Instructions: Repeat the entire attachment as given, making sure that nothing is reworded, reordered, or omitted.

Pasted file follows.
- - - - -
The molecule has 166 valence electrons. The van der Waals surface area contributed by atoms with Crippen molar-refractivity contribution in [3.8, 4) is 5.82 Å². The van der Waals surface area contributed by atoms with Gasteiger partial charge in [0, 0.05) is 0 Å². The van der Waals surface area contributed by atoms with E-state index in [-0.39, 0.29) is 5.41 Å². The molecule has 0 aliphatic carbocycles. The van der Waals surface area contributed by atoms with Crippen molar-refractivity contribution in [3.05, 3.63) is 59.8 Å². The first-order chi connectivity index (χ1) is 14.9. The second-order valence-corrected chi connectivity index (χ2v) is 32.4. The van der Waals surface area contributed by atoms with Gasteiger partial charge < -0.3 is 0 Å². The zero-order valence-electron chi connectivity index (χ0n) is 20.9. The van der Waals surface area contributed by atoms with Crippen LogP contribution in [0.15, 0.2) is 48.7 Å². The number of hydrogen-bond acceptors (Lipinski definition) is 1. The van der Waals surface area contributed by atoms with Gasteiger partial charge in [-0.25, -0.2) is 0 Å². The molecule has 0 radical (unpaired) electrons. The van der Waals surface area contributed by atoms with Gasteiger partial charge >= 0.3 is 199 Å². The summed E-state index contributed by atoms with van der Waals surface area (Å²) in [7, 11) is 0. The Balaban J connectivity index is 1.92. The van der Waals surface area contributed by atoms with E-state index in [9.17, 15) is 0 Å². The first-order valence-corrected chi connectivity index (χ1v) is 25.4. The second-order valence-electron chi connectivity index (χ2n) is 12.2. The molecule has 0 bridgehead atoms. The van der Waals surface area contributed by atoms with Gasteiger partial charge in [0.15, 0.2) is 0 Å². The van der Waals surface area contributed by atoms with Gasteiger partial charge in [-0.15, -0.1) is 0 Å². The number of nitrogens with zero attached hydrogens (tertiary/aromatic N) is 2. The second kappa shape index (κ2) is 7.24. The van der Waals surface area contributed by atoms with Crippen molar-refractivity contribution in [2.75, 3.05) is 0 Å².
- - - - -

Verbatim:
The molecule has 166 valence electrons. The van der Waals surface area contributed by atoms with Crippen molar-refractivity contribution in [3.8, 4) is 5.82 Å². The van der Waals surface area contributed by atoms with Gasteiger partial charge in [0, 0.05) is 0 Å². The van der Waals surface area contributed by atoms with E-state index in [-0.39, 0.29) is 5.41 Å². The molecule has 0 aliphatic carbocycles. The van der Waals surface area contributed by atoms with Crippen molar-refractivity contribution in [3.05, 3.63) is 59.8 Å². The first-order chi connectivity index (χ1) is 14.9. The second-order valence-corrected chi connectivity index (χ2v) is 32.4. The van der Waals surface area contributed by atoms with Gasteiger partial charge < -0.3 is 0 Å². The zero-order valence-electron chi connectivity index (χ0n) is 20.9. The van der Waals surface area contributed by atoms with Crippen LogP contribution in [0.15, 0.2) is 48.7 Å². The number of hydrogen-bond acceptors (Lipinski definition) is 1. The van der Waals surface area contributed by atoms with Gasteiger partial charge in [-0.25, -0.2) is 0 Å². The molecule has 0 radical (unpaired) electrons. The van der Waals surface area contributed by atoms with Gasteiger partial charge >= 0.3 is 199 Å². The summed E-state index contributed by atoms with van der Waals surface area (Å²) in [7, 11) is 0. The Balaban J connectivity index is 1.92. The van der Waals surface area contributed by atoms with E-state index in [9.17, 15) is 0 Å². The first-order valence-corrected chi connectivity index (χ1v) is 25.4. The second-order valence-electron chi connectivity index (χ2n) is 12.2. The molecule has 0 bridgehead atoms. The van der Waals surface area contributed by atoms with Gasteiger partial charge in [0.15, 0.2) is 0 Å². The van der Waals surface area contributed by atoms with Gasteiger partial charge in [-0.15, -0.1) is 0 Å². The number of nitrogens with zero attached hydrogens (tertiary/aromatic N) is 2. The second kappa shape index (κ2) is 7.24. The van der Waals surface area contributed by atoms with Crippen molar-refractivity contribution in [2.75, 3.05) is 0 Å².